Alexander has missed the last three games with a cracked fourth metatarsal in his left foot.
"He is getting better, he is feeling better and his crack has healed a bunch," Holmgren said. "But they were not ready to hand him over to me, so to speak, this week.
"It appears as though he'll be at least another week."
Alexander's replacement, Maurice Morris, has averaged only 2.9 yards per carry this season. What people might not realize, however, is that Alexander was also averaging 2.9 yards per rush when injured. The Seahawks' problems on the ground run deeper than any one player. And since Alexander has been out, the Seahawks rank last in the NFL in rushing plays, rushing yards and rushing first downs.
"The part that is troublesome is we're not running the ball the way that we're used to, and it just is a problem right now that we have to try and fix," Holmgren said. "You can't be one-dimensional in this league and right now we can't run worth a darn. And so we're working really hard on that phase of our football this week."
Rookie Rob Sims played well at left guard while platooning with Chris Spencer against Kansas City. But the running game never generated much traction, in part because the Seahawks' defense couldn't get off the field for long stretches.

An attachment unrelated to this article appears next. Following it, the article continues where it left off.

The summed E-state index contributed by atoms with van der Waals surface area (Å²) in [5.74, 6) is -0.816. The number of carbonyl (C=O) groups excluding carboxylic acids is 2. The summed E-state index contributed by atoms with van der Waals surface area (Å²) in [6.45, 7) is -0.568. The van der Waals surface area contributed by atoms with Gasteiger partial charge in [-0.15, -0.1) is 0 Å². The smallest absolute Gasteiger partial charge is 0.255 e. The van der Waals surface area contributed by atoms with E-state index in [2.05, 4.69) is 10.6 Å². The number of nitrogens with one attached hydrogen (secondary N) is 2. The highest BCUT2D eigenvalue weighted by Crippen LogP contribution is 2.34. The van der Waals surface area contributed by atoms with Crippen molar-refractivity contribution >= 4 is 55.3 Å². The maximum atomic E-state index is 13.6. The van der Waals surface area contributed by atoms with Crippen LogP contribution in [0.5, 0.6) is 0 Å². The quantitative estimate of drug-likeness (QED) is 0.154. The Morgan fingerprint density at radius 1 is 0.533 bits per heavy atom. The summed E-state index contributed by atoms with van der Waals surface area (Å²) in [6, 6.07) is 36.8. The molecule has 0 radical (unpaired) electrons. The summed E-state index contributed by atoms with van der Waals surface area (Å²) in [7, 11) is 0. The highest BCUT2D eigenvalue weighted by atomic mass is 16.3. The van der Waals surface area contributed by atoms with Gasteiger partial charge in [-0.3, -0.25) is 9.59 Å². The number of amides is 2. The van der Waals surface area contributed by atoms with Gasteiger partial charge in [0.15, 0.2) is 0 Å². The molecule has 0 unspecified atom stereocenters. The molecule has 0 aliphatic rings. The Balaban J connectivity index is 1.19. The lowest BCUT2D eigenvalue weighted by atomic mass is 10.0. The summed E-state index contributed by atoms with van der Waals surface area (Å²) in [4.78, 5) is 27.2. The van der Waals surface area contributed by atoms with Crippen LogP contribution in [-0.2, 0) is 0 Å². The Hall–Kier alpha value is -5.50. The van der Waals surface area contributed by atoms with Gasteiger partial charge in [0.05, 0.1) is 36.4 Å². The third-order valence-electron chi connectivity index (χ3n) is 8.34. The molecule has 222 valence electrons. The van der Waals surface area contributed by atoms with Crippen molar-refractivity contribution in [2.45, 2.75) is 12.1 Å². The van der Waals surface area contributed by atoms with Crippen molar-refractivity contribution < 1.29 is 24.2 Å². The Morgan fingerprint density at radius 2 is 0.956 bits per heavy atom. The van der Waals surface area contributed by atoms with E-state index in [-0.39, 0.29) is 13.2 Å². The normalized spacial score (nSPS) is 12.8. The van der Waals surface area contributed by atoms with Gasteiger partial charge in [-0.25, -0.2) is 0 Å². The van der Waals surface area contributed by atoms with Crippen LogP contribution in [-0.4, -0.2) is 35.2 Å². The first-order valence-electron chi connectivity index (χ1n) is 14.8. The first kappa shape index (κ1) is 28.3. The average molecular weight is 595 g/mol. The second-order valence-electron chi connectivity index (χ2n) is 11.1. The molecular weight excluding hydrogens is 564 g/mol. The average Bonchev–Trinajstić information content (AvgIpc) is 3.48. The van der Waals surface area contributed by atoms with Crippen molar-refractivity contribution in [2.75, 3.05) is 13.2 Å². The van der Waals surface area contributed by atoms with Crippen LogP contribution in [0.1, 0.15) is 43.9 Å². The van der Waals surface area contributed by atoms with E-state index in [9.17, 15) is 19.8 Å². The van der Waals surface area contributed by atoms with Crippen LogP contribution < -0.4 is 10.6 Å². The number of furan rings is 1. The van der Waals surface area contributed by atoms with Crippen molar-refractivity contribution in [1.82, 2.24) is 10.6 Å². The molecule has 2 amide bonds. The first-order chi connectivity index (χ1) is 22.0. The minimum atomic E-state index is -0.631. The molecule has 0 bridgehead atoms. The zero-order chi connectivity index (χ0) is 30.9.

Seattle expects former starting left guard Floyd Womack to return from a knee injury this week. Womack was not playing well when he was injured, however, so there are no guarantees he'll return to the lineup or play well if he gets there.
The Seahawks will probably have to lean on their passing game until they can figure out how to get the ground game going. "The strength of our football team right now is our receivers," Holmgren said. "I want to strive for balance, but at the same time I've gotta move the football somehow, some way.
"So to do that, we have to become more effective in our rushing. We gotta work hard at that. We have to make it happen. We have to almost will it to happen right now. That's why the emphasis will be there this week."